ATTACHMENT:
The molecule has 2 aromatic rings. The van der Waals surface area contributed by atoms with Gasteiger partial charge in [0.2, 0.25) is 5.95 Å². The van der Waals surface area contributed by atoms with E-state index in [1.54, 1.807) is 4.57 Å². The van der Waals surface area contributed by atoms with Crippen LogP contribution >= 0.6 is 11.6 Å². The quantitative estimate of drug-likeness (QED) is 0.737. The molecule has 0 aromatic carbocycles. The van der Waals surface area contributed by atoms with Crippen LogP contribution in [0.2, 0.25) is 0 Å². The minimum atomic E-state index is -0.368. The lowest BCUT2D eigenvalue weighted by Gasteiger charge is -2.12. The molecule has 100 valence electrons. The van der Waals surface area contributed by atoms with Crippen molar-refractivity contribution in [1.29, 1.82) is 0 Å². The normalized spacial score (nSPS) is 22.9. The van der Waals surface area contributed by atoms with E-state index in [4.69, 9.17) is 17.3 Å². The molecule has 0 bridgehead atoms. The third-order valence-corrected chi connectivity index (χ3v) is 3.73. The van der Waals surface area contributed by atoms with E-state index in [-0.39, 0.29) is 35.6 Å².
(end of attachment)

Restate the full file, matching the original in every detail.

The molecule has 2 aromatic rings. The van der Waals surface area contributed by atoms with Gasteiger partial charge in [0.2, 0.25) is 5.95 Å². The van der Waals surface area contributed by atoms with E-state index in [1.54, 1.807) is 4.57 Å². The van der Waals surface area contributed by atoms with Crippen LogP contribution >= 0.6 is 11.6 Å². The quantitative estimate of drug-likeness (QED) is 0.737. The molecule has 0 aromatic carbocycles. The van der Waals surface area contributed by atoms with Crippen LogP contribution in [0.2, 0.25) is 0 Å². The minimum atomic E-state index is -0.368. The lowest BCUT2D eigenvalue weighted by Gasteiger charge is -2.12. The molecule has 100 valence electrons. The van der Waals surface area contributed by atoms with Crippen molar-refractivity contribution in [1.29, 1.82) is 0 Å². The normalized spacial score (nSPS) is 22.9. The van der Waals surface area contributed by atoms with E-state index in [4.69, 9.17) is 17.3 Å². The molecule has 0 bridgehead atoms. The third-order valence-corrected chi connectivity index (χ3v) is 3.73. The van der Waals surface area contributed by atoms with E-state index in [-0.39, 0.29) is 35.6 Å².